A sure way to effectively limit the productive dynamism of potential is to cordon energy off into supposedly discrete, closed systems. Unfortunately, most readers (and some writers) view the poem as such a system. The reification of product ropes up and quantifies potential in the money shot of presence, ultimately limiting the surplus energy on tap: in other words, what you see is what there is. This is true of all finite, discontinuous objectivities, including the anthropomorphic-machine and its production of both pleasures and shame, including the production of ossified subject configurations of all types, the nature of which can only truly be defined after the subject has concretized into its own marketable ingress (that is, once the subject is stilled as superject).
A system is defined by its operational closure. A structure is defined by its functional parameters. A process is in touch with a great outside. It is defined by its openness to that great outside: by how it dips into and captures the tendential potentials stirring there. — Brian Massumi, The Principle of Unrest: Activist Philosophy in the Expanded Field
In order to negotiate the philosophically fraught relationship between body and soul, Cicero drew attention to a lost fragment from Aristotle in which the philosopher uses a singularly vile form of torture practiced by Estruscan pirates as an allegory for embodied life.
This time we shall say: ‘Be the dandy of ambiguities. On pain of losing yourself, love only that which overturns your order.’ As for the pig, he wants to put everything definitively in its place, to reduce it to possible profit; he wants everything to be labelled and consumable. — Alain Badiou, “What is it to Live?”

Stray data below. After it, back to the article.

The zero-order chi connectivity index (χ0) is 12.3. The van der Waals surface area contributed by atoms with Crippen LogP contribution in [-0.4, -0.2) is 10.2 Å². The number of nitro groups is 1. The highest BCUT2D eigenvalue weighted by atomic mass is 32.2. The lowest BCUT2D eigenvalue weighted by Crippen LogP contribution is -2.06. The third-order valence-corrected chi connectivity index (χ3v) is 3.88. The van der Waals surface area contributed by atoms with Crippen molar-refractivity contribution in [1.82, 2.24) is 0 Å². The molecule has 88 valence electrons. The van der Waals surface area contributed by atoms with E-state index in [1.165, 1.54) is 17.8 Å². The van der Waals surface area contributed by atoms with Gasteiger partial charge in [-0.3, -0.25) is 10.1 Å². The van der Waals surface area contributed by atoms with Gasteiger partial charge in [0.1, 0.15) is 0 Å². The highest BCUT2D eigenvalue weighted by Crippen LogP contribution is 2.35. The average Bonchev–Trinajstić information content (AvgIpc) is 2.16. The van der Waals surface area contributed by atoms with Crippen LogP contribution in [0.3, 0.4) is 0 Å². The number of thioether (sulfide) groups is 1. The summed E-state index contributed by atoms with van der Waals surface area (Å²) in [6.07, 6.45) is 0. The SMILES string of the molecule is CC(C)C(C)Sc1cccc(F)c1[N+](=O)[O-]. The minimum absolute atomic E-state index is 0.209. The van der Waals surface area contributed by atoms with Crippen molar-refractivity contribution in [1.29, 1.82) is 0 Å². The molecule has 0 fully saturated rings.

For Leslie Scalapino, the poem’s an apparatus, no mere mimetic catch to reproduce world(s) as a backdrop for the poem’s disclosures. That it can be used to observe the manifestations and codeterminations of entangling and unfurling world(s) is also mere axiom; more crucially, the poem tears back the veil of the “real” (in this case, where flesh meets florescence: body/world) to point to the rachitic frame-structure bolstering becoming.
in the hug of a wave horizon rolled youngly from nothing. —Susan Howe, “Chanting at the Crystal Sea” 
Givenness is a veil. As proof, the first words of Emmanuel Levinas’s Totality and Infinity chop and screw Rimbaud’s oft-quoted “The true life is elsewhere. We are not in the world.” For Levinas, it’s a crucial corrective: “‘The true life is absent.’ But we are in the world.” Truer words were never slowed and throwed.
Can’t we admit it, out loud, if only to each other? Or else, more accurately, “the poem” (-qua- “revelation”) is broken. We’ve known this, intuitively, at leastsince developing the good sense to invite our readers to the table. We asked them to build the poem with us, to play Maxwell’s demon at the sliding door, orchestrating the poem’s force in an endlessly productive positive feedback loop (what Zukofsky calls “liveforever”: “Of the artist — failing he must blame himself — He wants impossible lifeforever” (Louis Zukofsky, “A”-12). But once they turned to face — said readers — eager to play ek-stasis, entropy be damned, we refused to actually acknowledge them — what they need to know and how they come to know it — listening instead to the wires “dance in the wind of the noise our poems make. The noise without an audience.